United Church of Canada Goes Fossil Free

On 11 August 2015 the United Church of Canada announced that it will divest from fossil fuels. This means that it will sell $5.9 million in fossil fuel assets and commit to building an investment portfolio that promotes renewable energy. This is big news, as the United Church is one of the largest religious groups in Canada.  

As an Albertan, I am deeply aware of the trade-offs implied in moving away from fossil fuels: leaving oil in the ground might be necessary to avert climate change but this could have steep implications for many workers in Canada’s resource-dependent economy. The point of this post is not to proselytize about the virtues of divesting from fossil fuels. Instead, I want to use this opportunity to explain divestment; the fossil-free divestment movement; and the likely impact of this move by the United Church of Canada.

This post is a bit different than the previous two, as it does not focus on a specific product (don’t worry: I’ll be putting out a piece on sustainable seafood very soon).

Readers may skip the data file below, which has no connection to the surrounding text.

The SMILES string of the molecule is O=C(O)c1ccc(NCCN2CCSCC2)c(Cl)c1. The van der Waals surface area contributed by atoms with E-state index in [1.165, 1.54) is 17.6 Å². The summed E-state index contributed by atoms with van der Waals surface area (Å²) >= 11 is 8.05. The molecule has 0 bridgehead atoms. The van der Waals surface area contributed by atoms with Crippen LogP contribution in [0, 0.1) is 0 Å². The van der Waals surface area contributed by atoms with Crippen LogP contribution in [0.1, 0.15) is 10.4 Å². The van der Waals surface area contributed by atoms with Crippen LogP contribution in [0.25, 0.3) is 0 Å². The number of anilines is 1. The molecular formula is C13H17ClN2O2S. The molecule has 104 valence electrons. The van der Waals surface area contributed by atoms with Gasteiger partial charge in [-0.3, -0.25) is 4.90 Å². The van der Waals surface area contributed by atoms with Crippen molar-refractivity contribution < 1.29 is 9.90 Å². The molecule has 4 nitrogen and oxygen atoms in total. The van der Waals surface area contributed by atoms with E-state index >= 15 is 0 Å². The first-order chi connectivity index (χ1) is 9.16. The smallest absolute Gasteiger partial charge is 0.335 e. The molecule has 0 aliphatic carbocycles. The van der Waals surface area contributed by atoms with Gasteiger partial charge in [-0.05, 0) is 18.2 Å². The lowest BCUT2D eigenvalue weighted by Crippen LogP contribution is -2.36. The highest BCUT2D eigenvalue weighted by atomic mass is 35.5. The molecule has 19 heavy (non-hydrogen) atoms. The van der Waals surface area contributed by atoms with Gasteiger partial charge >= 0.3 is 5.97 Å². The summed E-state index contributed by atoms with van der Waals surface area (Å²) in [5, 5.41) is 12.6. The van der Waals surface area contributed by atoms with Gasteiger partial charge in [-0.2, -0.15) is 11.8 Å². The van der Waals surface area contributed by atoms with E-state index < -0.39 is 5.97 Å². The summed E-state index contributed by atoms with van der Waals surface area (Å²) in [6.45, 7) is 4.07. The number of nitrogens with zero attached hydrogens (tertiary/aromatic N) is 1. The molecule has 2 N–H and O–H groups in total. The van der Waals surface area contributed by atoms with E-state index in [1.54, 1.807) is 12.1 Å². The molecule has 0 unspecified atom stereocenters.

Explaining Divestment

“Divestment” or “divesting” is a socially motivated activity that can be undertaken by private wealth holders. These can be individuals or groups (such as university endowments, foundations, and public pension funds). When actors divest, they withhold their capital from companies that are viewed as contributing to the identified social harm. Perhaps the most famous ongoing divestment movement is the BDS Movement pertaining to Palestine, but divestment campaigns have also targeted Apartheid in South Africa, Darfur, and tobacco.

Evidence suggests that the direct financial impact of divestment is limited, and this is likely to be the case for fossil fuel divestment. However, such campaigns typically generate indirect effects, such as increased public awareness and dialogue, new legislation, and spillover market consequences.

Divestment is often undertaken by groups set up to serve a social purpose, rather than private companies. For this reason, foundations, faith-based groups, governments, and universities have traditionally been key sources of divestment.